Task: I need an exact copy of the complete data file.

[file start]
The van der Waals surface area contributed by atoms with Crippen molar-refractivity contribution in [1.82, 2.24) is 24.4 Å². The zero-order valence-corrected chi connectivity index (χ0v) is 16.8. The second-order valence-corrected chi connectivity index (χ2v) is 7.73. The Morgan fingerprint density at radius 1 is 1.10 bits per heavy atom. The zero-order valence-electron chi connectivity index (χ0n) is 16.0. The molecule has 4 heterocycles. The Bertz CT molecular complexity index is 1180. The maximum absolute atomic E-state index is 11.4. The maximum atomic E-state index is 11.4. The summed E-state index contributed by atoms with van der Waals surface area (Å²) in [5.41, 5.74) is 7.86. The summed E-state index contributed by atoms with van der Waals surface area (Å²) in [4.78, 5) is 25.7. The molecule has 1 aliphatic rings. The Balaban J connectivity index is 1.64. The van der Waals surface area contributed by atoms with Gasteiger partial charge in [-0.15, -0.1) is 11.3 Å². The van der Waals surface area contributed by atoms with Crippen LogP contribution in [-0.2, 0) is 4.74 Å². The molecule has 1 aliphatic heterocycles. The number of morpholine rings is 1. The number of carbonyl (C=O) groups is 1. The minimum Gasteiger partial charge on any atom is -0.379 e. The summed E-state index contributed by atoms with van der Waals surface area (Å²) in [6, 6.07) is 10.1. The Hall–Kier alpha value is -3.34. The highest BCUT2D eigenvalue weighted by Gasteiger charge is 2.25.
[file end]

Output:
The van der Waals surface area contributed by atoms with Crippen molar-refractivity contribution in [1.82, 2.24) is 24.4 Å². The zero-order valence-corrected chi connectivity index (χ0v) is 16.8. The second-order valence-corrected chi connectivity index (χ2v) is 7.73. The Morgan fingerprint density at radius 1 is 1.10 bits per heavy atom. The zero-order valence-electron chi connectivity index (χ0n) is 16.0. The molecule has 4 heterocycles. The Bertz CT molecular complexity index is 1180. The maximum absolute atomic E-state index is 11.4. The maximum atomic E-state index is 11.4. The summed E-state index contributed by atoms with van der Waals surface area (Å²) in [5.41, 5.74) is 7.86. The summed E-state index contributed by atoms with van der Waals surface area (Å²) in [4.78, 5) is 25.7. The molecule has 1 aliphatic rings. The Balaban J connectivity index is 1.64. The van der Waals surface area contributed by atoms with Gasteiger partial charge in [-0.15, -0.1) is 11.3 Å². The van der Waals surface area contributed by atoms with Crippen LogP contribution in [-0.2, 0) is 4.74 Å². The molecule has 1 aliphatic heterocycles. The number of morpholine rings is 1. The number of carbonyl (C=O) groups is 1. The minimum Gasteiger partial charge on any atom is -0.379 e. The summed E-state index contributed by atoms with van der Waals surface area (Å²) in [6, 6.07) is 10.1. The Hall–Kier alpha value is -3.34. The highest BCUT2D eigenvalue weighted by Gasteiger charge is 2.25.